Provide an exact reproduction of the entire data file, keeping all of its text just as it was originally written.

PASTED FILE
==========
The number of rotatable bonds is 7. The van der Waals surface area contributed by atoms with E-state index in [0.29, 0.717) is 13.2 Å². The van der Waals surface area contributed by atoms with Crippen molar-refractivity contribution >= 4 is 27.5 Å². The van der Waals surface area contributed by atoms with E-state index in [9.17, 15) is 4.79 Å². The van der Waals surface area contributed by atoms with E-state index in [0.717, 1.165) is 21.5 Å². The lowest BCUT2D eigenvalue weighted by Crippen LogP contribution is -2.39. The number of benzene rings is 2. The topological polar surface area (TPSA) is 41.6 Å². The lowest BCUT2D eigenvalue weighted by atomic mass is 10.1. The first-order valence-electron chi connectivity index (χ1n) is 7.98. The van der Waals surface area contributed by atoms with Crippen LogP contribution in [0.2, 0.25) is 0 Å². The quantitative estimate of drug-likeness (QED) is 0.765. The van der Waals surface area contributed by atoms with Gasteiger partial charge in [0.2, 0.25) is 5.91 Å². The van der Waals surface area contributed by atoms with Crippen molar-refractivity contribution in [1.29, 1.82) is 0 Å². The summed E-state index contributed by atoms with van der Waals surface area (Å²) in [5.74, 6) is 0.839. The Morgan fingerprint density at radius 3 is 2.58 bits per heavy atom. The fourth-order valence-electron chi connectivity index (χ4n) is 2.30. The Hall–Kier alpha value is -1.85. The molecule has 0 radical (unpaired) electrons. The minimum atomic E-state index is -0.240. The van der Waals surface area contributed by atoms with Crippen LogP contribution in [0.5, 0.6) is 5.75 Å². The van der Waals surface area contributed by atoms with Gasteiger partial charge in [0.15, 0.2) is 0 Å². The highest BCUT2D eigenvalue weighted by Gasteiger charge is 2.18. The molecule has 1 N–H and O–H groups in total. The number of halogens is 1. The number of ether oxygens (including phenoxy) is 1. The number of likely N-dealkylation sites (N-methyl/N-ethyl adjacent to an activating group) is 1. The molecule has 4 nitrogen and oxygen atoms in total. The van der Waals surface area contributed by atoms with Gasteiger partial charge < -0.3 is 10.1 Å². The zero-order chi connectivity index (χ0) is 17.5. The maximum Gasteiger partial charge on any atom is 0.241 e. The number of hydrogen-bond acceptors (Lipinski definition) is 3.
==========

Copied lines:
The number of rotatable bonds is 7. The van der Waals surface area contributed by atoms with E-state index in [0.29, 0.717) is 13.2 Å². The van der Waals surface area contributed by atoms with Crippen molar-refractivity contribution >= 4 is 27.5 Å². The van der Waals surface area contributed by atoms with E-state index in [9.17, 15) is 4.79 Å². The van der Waals surface area contributed by atoms with E-state index in [0.717, 1.165) is 21.5 Å². The lowest BCUT2D eigenvalue weighted by Crippen LogP contribution is -2.39. The number of benzene rings is 2. The topological polar surface area (TPSA) is 41.6 Å². The lowest BCUT2D eigenvalue weighted by atomic mass is 10.1. The first-order valence-electron chi connectivity index (χ1n) is 7.98. The van der Waals surface area contributed by atoms with Crippen LogP contribution in [0.2, 0.25) is 0 Å². The quantitative estimate of drug-likeness (QED) is 0.765. The van der Waals surface area contributed by atoms with Gasteiger partial charge in [0.2, 0.25) is 5.91 Å². The van der Waals surface area contributed by atoms with Crippen molar-refractivity contribution in [1.29, 1.82) is 0 Å². The summed E-state index contributed by atoms with van der Waals surface area (Å²) in [5.74, 6) is 0.839. The Morgan fingerprint density at radius 3 is 2.58 bits per heavy atom. The fourth-order valence-electron chi connectivity index (χ4n) is 2.30. The Hall–Kier alpha value is -1.85. The molecule has 0 radical (unpaired) electrons. The minimum atomic E-state index is -0.240. The van der Waals surface area contributed by atoms with Crippen LogP contribution in [0.5, 0.6) is 5.75 Å². The van der Waals surface area contributed by atoms with Gasteiger partial charge in [0.15, 0.2) is 0 Å². The highest BCUT2D eigenvalue weighted by Gasteiger charge is 2.18. The molecule has 1 N–H and O–H groups in total. The number of halogens is 1. The number of ether oxygens (including phenoxy) is 1. The number of likely N-dealkylation sites (N-methyl/N-ethyl adjacent to an activating group) is 1. The molecule has 4 nitrogen and oxygen atoms in total. The van der Waals surface area contributed by atoms with Gasteiger partial charge < -0.3 is 10.1 Å². The zero-order chi connectivity index (χ0) is 17.5. The maximum Gasteiger partial charge on any atom is 0.241 e. The number of hydrogen-bond acceptors (Lipinski definition) is 3.